3PL shipping set to increase

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Global shipping companies are set to increase their outsourced logistics spending by 10-20% over the next five years, according to a recent survey carried out by Capgemini, a leading consultant in outsourcing services.

Between 1996 through 2001, the percentage of 3PL users remained relatively constant among North American respondents (between 68% and 73%). In the years 2002 to 2005, however, the percentage of North American users has shown modest growth. Based on the three most recent years of survey data, the percent of firms using 3PL services in Western Europe has been 77%. In Asia-Pacific, the use of 3PL providers is high (84% in 2004 and 83% in 2005), but in Latin America, outsourced logistics is less prevalent than in the other regions (67% in 2004 and 72% in 2005). In South Africa, the 3PL usage rate was 74%.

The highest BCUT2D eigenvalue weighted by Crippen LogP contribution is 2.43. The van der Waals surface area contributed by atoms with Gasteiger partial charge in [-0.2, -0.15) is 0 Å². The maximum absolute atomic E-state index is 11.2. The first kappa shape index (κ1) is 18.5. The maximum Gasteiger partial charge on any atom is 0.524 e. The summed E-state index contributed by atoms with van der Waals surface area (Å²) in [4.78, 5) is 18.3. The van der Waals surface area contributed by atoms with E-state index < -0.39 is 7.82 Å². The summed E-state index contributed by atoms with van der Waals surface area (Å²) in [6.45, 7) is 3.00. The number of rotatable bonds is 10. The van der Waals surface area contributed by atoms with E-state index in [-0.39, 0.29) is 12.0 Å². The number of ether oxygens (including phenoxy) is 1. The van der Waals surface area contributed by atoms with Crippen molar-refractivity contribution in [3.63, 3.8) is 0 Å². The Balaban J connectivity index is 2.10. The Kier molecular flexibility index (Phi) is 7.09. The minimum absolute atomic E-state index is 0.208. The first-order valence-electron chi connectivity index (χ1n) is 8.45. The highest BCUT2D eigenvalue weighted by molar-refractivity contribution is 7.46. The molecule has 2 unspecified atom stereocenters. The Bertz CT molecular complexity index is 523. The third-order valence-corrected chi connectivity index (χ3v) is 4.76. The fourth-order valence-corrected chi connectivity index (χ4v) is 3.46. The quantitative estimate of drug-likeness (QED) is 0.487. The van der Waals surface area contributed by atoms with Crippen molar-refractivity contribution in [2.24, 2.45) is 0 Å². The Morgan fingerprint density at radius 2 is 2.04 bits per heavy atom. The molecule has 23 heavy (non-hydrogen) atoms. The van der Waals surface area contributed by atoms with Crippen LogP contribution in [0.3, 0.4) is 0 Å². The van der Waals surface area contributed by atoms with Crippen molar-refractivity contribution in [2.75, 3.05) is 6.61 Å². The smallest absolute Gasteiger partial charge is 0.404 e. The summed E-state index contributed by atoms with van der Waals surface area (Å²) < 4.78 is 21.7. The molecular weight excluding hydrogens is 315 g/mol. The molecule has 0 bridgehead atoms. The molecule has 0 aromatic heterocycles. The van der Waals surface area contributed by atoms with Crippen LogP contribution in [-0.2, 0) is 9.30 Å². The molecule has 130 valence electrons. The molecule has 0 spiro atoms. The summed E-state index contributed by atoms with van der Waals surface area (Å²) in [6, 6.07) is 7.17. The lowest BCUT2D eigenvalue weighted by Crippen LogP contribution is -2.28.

This year’s survey shows continued improvements in overall 3PL service levels from suppliers. Moreover, 3PL users continue to view a collaborative partnership approach with their 3PL providers as key to improving the user-company 3PL performance. However, unlike in past surveys, pricing has become the most important attribute in selecting a 3PL provider. This is different to last year’s study where a value-added service was ranked first. In fact, the proficiency of a 3PL provider’s core services was considered this year more important than the provider’s ability to deliver value-added services. This shift from frills to core services is a major change; in past surveys, a 3PL provider’s delivery of core services was considered a “given.”

Erik van Dort, global sector leader for distribution at Capgemini, explains: “In the current 3PL landscape, there is far too much diversity when it comes to processes and IT systems. There are good reasons for this – but with consolidation ever-increasing, global coverage a must, and intense pressure to remain profitable – change is essential.” He goes onto say: “3PL providers need to invest now to streamline their operations and reduce overall operating costs so they can afford to compete more aggressively to gain market share.”

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